I flew into Milwaukee on Nov. 25, 2002. I was met by baseball's security and local police, who escorted me from the plane and onto the tarmac, where I was taken by limo to a downtown Milwaukee hotel. Baseball had brought me in under a cloud of secrecy. But I'll be damned if after 13 years, I was going to sit in my room and order room service just to avoid publicity. I met with my former Phillies teammate Mike Schmidt and ate breakfast in a restaurant, which aroused suspicions with the local townfolk. Like I said, I'm not a nervous person, but I was a bit anxious. Mike and I talked about our 1980 World Series in Philadelphia and got caught up on the good old days.
Later that day Mike, baseball president and chief operating officer Bob DuPuy, my agent Warren Greene and I entered commissioner Bud Selig's office. Right away, Mr. Selig surprised me with his knowledge and love for the game. He talked about Cap Anson, Stan Musial and how much he loved going to the ballpark as a kid.
Finally, Mr. Selig changed gears and talked about how things might transpire. He spoke very eloquently about the fact that we all build our lives on the choices that we make. And that we all have to live with the consequences of those choices—good or bad. "None of us make all the right choices," he said. "But we all have to own up to them." Then Mr. Selig asked everyone to leave the room except me.
Mr. Selig looked at me and said, "I want to know one thing. Did you bet on baseball?" I looked him in the eye. "Sir, my daddy taught me two things in life—how to play baseball and how to take responsibility for my actions. I learned the first one pretty well. The other, I've had some trouble with. Yes, sir, I did bet on baseball." Mr. Selig nodded, understanding how difficult it was for me to speak those words. Then he took a deep breath. "How often?" he asked. "Four or five times a week," I replied. "But I never bet against my own team, and I never made any bets from the clubhouse."
Then Mr. Selig took a moment to gather his thoughts. "Why?" he asked. I wanted to be as honest as possible, so I gave it to him straight. "I didn't think I'd get caught," I said. "I was always the type of gambler who believed in his team. I just thought that I would win every game that I managed. I was looking for an edge, some added excitement."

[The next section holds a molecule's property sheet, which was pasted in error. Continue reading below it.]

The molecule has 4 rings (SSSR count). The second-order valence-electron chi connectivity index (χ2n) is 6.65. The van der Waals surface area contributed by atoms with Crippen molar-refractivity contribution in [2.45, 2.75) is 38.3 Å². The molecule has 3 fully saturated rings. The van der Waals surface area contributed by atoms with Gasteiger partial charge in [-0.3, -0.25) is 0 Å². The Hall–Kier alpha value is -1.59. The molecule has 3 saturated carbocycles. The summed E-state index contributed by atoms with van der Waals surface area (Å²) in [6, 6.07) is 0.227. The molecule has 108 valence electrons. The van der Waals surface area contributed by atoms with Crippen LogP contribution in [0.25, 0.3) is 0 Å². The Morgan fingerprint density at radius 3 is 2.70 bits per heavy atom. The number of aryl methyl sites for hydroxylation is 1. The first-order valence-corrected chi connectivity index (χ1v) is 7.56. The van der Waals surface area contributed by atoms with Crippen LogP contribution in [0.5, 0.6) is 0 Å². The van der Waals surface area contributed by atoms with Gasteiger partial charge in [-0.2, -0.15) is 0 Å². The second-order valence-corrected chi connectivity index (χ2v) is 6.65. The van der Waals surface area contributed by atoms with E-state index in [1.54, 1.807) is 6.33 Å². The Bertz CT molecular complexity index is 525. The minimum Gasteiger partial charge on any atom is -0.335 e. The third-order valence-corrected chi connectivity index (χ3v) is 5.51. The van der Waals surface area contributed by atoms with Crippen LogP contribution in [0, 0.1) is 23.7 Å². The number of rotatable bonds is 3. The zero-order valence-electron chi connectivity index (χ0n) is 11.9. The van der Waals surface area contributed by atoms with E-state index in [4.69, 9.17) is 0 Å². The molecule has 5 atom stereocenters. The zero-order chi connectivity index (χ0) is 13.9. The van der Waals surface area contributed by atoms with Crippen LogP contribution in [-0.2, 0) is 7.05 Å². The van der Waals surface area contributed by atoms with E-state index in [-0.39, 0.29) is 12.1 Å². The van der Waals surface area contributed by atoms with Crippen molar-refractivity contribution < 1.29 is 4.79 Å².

Mr. Selig seemed satisfied with my answers. Then he recalled his conversations with his close friend Bart Giamatti during the investigation of 1989. He said that Bart was very troubled over the entire ordeal. "You could bring any other player in this office and tell me that he bet on baseball games, and I would have understood," said Bart. "But not Pete Rose! Pete is synonymous with the game of baseball. How could he possibly commit such an act? Doesn't Pete understand that he's Pete Rose?" I didn't realize it at the time, but the answer to Mr. Giamatti's question was a big reason why I needed to write this book. I was aware of my records and my place in baseball history. But I was never aware of boundaries or able to control that part of my life. And admitting that I was out of control has been next to impossible for me. I was aware of my privileges, but not my responsibilities.
At that point I expressed my regrets to Mr. Selig. But I couldn't change the past. "What's done is done," I said. "I paid an enormous price for my mistakes. They caused a great deal of misery in my life." Bud looked at me and said, "I appreciate you coming forward to tell the truth." I nodded, and we shook hands. "I appreciate you taking the time to hear me out and to consider my reinstatement," I replied.
Mr. Selig likes to keep everyone in the loop. He wanted to consult with the baseball owners and members of the Hall of Fame before moving forward. He also wanted to speak with Bart Giamatri's family, to get their opinion on my reinstatement. I understood completely, but after the meeting I had every reason to believe that I would be reinstated to baseball within a reasonable period of time. Mr. Selig said that it would take a "nuclear bomb" to make him change his mind. Afterward, we joined the others for lunch. During that time we sat around a big conference table, joking and talking baseball. It was one of the best days of my life.
I know what you're thinking: If we let you back into baseball, Pete, what's to stop you from gambling again? Listen: There hasn't been a day in my life when I didn't regret making those bets. I wish I could take it all back. But I can't. What's done is done.
I'm sure that I'm supposed to act all sorry or sad or guilty now that I've accepted that I've done something wrong. But you see, I'm just not built that way. Sure, there's probably some real emotion buried somewhere deep inside. And maybe I'd be a better person if I let that side of my personality come out. But it just doesn't surface too often. So let's leave it like this: I'm sorry it happened, and I'm sorry for all the people, fans and family that it hurt. Let's move on.